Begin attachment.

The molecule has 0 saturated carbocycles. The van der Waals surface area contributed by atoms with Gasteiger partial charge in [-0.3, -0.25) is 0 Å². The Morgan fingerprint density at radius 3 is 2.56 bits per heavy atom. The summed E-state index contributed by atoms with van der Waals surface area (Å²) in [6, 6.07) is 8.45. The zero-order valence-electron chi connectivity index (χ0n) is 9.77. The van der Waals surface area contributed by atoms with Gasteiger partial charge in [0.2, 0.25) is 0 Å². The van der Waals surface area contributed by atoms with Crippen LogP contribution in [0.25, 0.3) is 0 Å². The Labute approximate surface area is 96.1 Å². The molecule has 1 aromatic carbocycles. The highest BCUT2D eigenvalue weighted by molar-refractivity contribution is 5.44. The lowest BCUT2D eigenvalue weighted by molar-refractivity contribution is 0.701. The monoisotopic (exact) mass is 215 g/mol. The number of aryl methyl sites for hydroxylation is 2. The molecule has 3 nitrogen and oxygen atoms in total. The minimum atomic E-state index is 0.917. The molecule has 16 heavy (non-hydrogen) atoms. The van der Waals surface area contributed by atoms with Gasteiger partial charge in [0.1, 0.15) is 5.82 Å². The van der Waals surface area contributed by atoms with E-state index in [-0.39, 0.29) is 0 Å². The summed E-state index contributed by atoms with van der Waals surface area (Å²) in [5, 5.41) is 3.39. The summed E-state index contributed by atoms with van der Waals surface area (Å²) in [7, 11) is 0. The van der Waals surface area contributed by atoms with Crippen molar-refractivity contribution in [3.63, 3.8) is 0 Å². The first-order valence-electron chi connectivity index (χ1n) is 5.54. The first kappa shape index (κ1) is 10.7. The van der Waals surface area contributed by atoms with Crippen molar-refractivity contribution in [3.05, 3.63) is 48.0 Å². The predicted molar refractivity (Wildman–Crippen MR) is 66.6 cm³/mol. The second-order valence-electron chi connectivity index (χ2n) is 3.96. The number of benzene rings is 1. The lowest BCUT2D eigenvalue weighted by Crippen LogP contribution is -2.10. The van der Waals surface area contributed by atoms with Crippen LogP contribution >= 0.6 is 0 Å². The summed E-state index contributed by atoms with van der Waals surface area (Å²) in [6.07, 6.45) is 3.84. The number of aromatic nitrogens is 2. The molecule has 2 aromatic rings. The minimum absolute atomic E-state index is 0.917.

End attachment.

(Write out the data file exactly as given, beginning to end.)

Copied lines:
The molecule has 0 saturated carbocycles. The van der Waals surface area contributed by atoms with Gasteiger partial charge in [-0.3, -0.25) is 0 Å². The Morgan fingerprint density at radius 3 is 2.56 bits per heavy atom. The summed E-state index contributed by atoms with van der Waals surface area (Å²) in [6, 6.07) is 8.45. The zero-order valence-electron chi connectivity index (χ0n) is 9.77. The van der Waals surface area contributed by atoms with Gasteiger partial charge in [0.2, 0.25) is 0 Å². The van der Waals surface area contributed by atoms with Crippen LogP contribution in [0.25, 0.3) is 0 Å². The Labute approximate surface area is 96.1 Å². The molecule has 1 aromatic carbocycles. The highest BCUT2D eigenvalue weighted by molar-refractivity contribution is 5.44. The lowest BCUT2D eigenvalue weighted by molar-refractivity contribution is 0.701. The monoisotopic (exact) mass is 215 g/mol. The number of aryl methyl sites for hydroxylation is 2. The molecule has 3 nitrogen and oxygen atoms in total. The minimum atomic E-state index is 0.917. The molecule has 16 heavy (non-hydrogen) atoms. The van der Waals surface area contributed by atoms with Gasteiger partial charge in [0.1, 0.15) is 5.82 Å². The van der Waals surface area contributed by atoms with E-state index in [-0.39, 0.29) is 0 Å². The summed E-state index contributed by atoms with van der Waals surface area (Å²) in [5, 5.41) is 3.39. The summed E-state index contributed by atoms with van der Waals surface area (Å²) in [7, 11) is 0. The van der Waals surface area contributed by atoms with Crippen molar-refractivity contribution in [3.63, 3.8) is 0 Å². The first-order valence-electron chi connectivity index (χ1n) is 5.54. The first kappa shape index (κ1) is 10.7. The van der Waals surface area contributed by atoms with Crippen molar-refractivity contribution in [3.05, 3.63) is 48.0 Å². The predicted molar refractivity (Wildman–Crippen MR) is 66.6 cm³/mol. The second-order valence-electron chi connectivity index (χ2n) is 3.96. The number of benzene rings is 1. The lowest BCUT2D eigenvalue weighted by Crippen LogP contribution is -2.10. The van der Waals surface area contributed by atoms with Crippen LogP contribution >= 0.6 is 0 Å². The summed E-state index contributed by atoms with van der Waals surface area (Å²) in [6.07, 6.45) is 3.84. The number of aromatic nitrogens is 2. The molecule has 2 aromatic rings. The minimum absolute atomic E-state index is 0.917.